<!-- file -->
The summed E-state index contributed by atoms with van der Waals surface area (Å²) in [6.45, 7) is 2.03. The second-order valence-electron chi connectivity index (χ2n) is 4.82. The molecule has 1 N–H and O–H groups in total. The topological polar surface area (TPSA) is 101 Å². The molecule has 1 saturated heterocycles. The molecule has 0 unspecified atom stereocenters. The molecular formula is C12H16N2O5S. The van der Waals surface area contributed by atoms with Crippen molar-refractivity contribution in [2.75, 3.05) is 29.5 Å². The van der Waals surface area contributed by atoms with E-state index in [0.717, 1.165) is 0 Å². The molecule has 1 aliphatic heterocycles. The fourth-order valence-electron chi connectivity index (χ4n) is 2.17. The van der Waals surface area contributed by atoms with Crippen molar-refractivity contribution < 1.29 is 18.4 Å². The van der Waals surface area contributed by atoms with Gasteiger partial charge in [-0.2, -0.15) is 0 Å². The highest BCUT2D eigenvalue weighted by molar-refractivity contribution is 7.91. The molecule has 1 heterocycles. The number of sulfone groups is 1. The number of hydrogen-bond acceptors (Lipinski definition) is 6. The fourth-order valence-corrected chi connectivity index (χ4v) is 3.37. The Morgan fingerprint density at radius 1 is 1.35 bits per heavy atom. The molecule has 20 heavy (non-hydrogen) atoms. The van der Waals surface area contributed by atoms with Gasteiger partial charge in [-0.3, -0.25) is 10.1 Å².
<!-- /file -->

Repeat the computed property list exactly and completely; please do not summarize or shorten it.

The summed E-state index contributed by atoms with van der Waals surface area (Å²) in [6.45, 7) is 2.03. The second-order valence-electron chi connectivity index (χ2n) is 4.82. The molecule has 1 N–H and O–H groups in total. The topological polar surface area (TPSA) is 101 Å². The molecule has 1 saturated heterocycles. The molecule has 0 unspecified atom stereocenters. The molecular formula is C12H16N2O5S. The van der Waals surface area contributed by atoms with Crippen molar-refractivity contribution in [2.75, 3.05) is 29.5 Å². The van der Waals surface area contributed by atoms with E-state index in [0.717, 1.165) is 0 Å². The molecule has 1 aliphatic heterocycles. The fourth-order valence-electron chi connectivity index (χ4n) is 2.17. The van der Waals surface area contributed by atoms with Crippen molar-refractivity contribution < 1.29 is 18.4 Å². The van der Waals surface area contributed by atoms with Gasteiger partial charge in [-0.2, -0.15) is 0 Å². The highest BCUT2D eigenvalue weighted by molar-refractivity contribution is 7.91. The molecule has 1 heterocycles. The number of sulfone groups is 1. The number of hydrogen-bond acceptors (Lipinski definition) is 6. The fourth-order valence-corrected chi connectivity index (χ4v) is 3.37. The Morgan fingerprint density at radius 1 is 1.35 bits per heavy atom. The molecule has 20 heavy (non-hydrogen) atoms. The van der Waals surface area contributed by atoms with Gasteiger partial charge in [-0.3, -0.25) is 10.1 Å².